[Stackless] A question about exceptions

Kristján V. Jónsson kristjan at ccpgames.com
Tue Nov 28 12:41:37 CET 2006

You are right that the memory really isn't all that bad, although
if one isn't careful once can easily construct circular references
through the exception object.

In that sense, I don't mind having the exception floating around,
and I can clear it manually when in dispatching loops that execute
code and handle exceptions, over and over again.

But it would be really useful to be able to tell if we are in
an "handling context", or if the exception has been handled.
Maybe an additional flag in sys would do the trick?

Of course, we have had no problem with the

semantics.  Doing it that way appears to have no ill effects in our rather
large codebase (except for annoying me), so I wonder why this simply
isn't the default.


> -----Original Message-----
> From: Christian Tismer [mailto:tismer at stackless.com] 
> Sent: 28. nóvember 2006 00:14
> To: Kristján V. Jónsson
> Cc: Steve Holden; stackless at stackless.com
> Subject: Re: [Stackless] A question about exceptions
> Kristján V. Jónsson wrote:
> > Thanks for your explanation, Christian.
> > The reason I am thinking of raising the issue more widely 
> is that there are two problems:
> > 1) Exceptions hang around.  In a dispatcher loop, for 
> example, they can exist for a long time.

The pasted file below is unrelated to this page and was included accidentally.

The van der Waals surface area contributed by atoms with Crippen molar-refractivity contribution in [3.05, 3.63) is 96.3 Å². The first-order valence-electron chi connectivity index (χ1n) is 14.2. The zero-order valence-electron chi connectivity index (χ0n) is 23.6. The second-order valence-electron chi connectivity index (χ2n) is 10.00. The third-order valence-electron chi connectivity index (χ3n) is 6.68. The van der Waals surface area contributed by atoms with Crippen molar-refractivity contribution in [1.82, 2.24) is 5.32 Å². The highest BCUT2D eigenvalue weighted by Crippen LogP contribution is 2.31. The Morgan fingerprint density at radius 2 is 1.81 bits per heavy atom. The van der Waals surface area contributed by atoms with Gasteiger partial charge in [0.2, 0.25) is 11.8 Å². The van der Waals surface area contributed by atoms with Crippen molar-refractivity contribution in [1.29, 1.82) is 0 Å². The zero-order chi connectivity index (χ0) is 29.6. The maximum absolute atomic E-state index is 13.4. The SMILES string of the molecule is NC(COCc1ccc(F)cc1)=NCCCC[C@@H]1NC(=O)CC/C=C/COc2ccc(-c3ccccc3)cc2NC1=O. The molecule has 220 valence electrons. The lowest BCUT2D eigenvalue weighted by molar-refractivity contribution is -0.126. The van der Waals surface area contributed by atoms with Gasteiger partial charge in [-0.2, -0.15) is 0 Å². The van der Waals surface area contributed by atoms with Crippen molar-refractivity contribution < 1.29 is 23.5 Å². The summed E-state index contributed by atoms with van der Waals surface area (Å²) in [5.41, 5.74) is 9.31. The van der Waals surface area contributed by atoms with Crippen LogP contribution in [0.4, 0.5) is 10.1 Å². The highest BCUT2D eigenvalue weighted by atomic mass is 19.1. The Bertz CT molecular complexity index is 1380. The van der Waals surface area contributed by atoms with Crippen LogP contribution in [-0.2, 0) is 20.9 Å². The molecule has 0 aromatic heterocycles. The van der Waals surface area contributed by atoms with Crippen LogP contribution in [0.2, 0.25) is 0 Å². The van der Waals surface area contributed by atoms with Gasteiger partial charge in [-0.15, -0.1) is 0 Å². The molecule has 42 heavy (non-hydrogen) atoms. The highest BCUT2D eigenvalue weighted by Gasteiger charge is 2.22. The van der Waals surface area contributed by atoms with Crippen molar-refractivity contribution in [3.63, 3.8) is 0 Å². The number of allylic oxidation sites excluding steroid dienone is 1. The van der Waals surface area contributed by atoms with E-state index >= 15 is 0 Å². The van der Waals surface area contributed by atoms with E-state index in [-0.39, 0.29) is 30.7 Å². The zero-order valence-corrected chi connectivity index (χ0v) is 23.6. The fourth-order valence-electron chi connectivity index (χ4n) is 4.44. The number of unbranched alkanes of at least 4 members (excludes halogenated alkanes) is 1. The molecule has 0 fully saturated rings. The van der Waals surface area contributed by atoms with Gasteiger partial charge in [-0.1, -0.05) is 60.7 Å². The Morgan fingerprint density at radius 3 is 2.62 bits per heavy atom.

> >    Some people consider the resources thus tied up to be a leak.
> > 
> > 2) Some (legacy) logging code we have takes a look at the 
> exception state to decide whether
> >    it should create a traceback from the current location 
> or the exception that it assumes
> >    is being handled.  If an old and already handled 
> exception is lingering, it prefers that,
> >    and everyone is confused.
> Ok. OK, but...
> > And because of this, the real issue, which annoys me:
> > The CCP coding guidelines now require everyone to put an 
> > sys.exc_clear() in the except: clause to kill the exception 
> after handling this.
> > 
> > Now, I am fighting this last bit, because it makes you feel like 
> > working against the language rather than with it.  And I 
> think that we 
> > should be able to identify the places where we might run 
> into 1) and 
> > 2) above and solve those, rather than to literally litter the code 
> > with this redundant idiom.  But the proponents do have 
> those points, 
> > particularly 1) on their hand, and am somewhat unhappy that 
> an implementaion detail like this can have the effect of 
> putting some really unintuitive and ugly coding guidelines in place.
> I think this is a delicate issue, and they will pull good 
> reasons in, why this must be exactly so. If necessary by the hairs.
> So please be aware of fighting wooden heads and shoes. :-)
> No, we need really good arguments, but I also found this 
> annoying for a long time. But a good example why this is bad 
> is good to have.
> The leakage is a bit hard to argue about; it is just one 
> exception in a frame. If this creates a huge memory problem, 
> you might also be asked to re-think your design.
> The logging code might check if the exception is handled.
> Maybe what we need is a better way to distinguish if it is 
> handled or not? Or do you do logging of exceptions, whether 
> handled or not? Maybe we should first try to identify what is 
> really best to have before going for the war.
> cheers - chris     (of course it is a wart but not an easy one)

Stackless mailing list
Stackless at stackless.com

More information about the Stackless mailing list